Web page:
One of the things I do around this time of year is dig out cards that were sent to me last Christmas and cut them up into labels for this year’s presents. So many cards are too beautiful to simply chuck into the recycling box, so I recycle them in my own way, and they look lovely adorning a gift with a bit of pretty ribbon.
What I noticed this time when I took the cards out is how many times a robin redbreast is a featured, whether it be front and centre or sitting discreetly in the background. The robin appeared on at least a third of the cards, so I began to wonder why and when this little bird became associated with Christmas.
One suggestion is that in Victorian Britain, postmen would wear red uniforms and were nicknamed ‘robins’ so the appearance of the bird was to represent these hard working individuals.
However, there is evidence to suggest the association with Christ goes back further than that. There is an ancient tale that has a robin approaching Jesus on the cross to pull a thorn from the crown to ease his pain and as it did so, a drop of blood fell on to his chest, turning it red. Another tale has baby Jesus lying in the manger while Mary is distracted chatting to the inn-keeper’s wife. Mary didn’t notice that the fire keeping her baby warm had begun to burn out of control, and so the robin bravely put himself between the manger and the flames, fluffing out his feathers to protect the child. In doing so, his breast was burned, turning it red for ever more.
In his column from 19th December 1981, Dad mentions that he found it odd that this bird became to be associated with Christmas when for centuries its appearance was believed to foretell a death. If a bird was spotted tapping at a window, it suggested that someone inside was going to die. If that bird was a robin, then the potency of the portent was even stronger. Similar beliefs had it that if one flew inside a church, it heralded the demise of one of the parishioners, or if a robin flew in to your house, then bad stuff was bound to happen. If it happened more than once, then the Grim Reaper was destined to pay a visit.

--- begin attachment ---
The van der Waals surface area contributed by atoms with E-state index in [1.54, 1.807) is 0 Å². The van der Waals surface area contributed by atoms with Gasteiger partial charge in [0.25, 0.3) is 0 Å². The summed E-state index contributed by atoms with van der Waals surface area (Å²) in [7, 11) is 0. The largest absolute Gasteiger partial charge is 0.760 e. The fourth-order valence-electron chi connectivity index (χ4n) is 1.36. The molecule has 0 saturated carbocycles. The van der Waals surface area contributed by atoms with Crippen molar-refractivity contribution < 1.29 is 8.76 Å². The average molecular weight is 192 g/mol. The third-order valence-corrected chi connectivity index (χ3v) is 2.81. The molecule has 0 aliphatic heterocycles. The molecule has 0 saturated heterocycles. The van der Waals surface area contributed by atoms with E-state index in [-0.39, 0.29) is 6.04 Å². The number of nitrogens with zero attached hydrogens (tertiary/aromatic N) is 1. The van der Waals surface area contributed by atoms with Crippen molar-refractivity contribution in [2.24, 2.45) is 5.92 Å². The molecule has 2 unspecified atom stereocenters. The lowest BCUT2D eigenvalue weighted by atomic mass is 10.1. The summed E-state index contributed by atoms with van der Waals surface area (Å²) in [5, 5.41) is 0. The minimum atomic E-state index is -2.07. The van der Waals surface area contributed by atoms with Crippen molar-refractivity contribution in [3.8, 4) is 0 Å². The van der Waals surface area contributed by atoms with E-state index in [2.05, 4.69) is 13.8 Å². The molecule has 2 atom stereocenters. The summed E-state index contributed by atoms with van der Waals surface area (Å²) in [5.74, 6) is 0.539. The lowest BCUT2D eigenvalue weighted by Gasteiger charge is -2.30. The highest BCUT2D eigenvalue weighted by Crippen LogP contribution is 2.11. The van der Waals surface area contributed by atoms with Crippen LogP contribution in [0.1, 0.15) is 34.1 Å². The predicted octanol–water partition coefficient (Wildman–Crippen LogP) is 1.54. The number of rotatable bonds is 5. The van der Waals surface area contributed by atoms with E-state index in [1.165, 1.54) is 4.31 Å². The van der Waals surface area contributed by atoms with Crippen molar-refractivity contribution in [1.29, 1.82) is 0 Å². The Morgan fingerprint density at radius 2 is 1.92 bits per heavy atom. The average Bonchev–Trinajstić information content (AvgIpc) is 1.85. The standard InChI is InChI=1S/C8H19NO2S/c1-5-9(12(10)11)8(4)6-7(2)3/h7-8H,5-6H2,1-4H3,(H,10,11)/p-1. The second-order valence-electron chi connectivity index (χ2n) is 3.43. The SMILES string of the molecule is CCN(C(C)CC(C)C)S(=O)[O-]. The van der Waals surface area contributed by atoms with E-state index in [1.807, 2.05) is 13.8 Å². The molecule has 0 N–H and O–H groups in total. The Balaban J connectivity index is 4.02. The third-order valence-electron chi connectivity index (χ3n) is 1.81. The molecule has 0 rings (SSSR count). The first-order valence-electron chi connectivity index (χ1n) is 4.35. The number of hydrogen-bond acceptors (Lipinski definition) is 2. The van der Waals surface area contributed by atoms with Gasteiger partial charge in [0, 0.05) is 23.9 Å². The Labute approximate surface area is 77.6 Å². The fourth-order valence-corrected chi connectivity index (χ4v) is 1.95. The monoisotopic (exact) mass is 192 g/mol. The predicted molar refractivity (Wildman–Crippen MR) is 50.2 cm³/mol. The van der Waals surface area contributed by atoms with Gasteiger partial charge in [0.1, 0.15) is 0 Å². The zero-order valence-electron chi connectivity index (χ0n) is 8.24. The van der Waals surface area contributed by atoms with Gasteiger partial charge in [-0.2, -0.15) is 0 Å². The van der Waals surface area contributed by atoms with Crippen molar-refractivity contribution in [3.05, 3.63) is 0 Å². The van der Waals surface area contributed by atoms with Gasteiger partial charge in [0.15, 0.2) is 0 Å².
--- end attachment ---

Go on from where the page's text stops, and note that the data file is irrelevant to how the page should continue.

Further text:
In fact, superstitions like these persisted well into the 20th century. Some people refused to buy Christmas cards with the bird on them and if they were in receipt of one from a well meaning friend, it would cause genuine consternation. Hull writer Alec Gill reported as late as 1993 that a woman he knew, when buying a box of assorted Christmas cards, would throw all those featuring robins into the bin. Does anyone today have that kind of fear?
At one time, it was thought that the robin was all brown (possibly being confused with a wren), and so tales like the ones I mentioned earlier developed to explain how the red breast was created. Another tells of it being scorched while trying to protect a wren from the wrath of the gods, and yet another that it was scorched while trying to extinguish the fires of hell by carrying drops of water in its beak.
From these beliefs grew the superstition that it was very unlucky to kill a robin, and if you deliberately caused one to die then you would be beset with very bad luck for the rest of your days.
It’s hard to reconcile these bleak superstitions with the cute little bird we see hopping about the garden all year round. They can be very tame, and Dad wrote about how one seemed to be following him as he cleared out a garden shed. They can be quite fearless and have a reputation for being fiercely territorial, actively challenging any rivals that dare to come near.
Interestingly, the robin’s breast is actually orange in colour, rather than red, but there was no word for ‘orange’ before the 16th century. Although the colour orange had existed since the 13th century, it was simply called ‘yellow-red’. It was only after the Portuguese brought the fruit into Britain in the late 15th century that the word ‘orange’ became to be associated with the colour.
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This column appeared in the Darlington & Stockton Times on 17th and the Gazette & Herald on 15th December 2021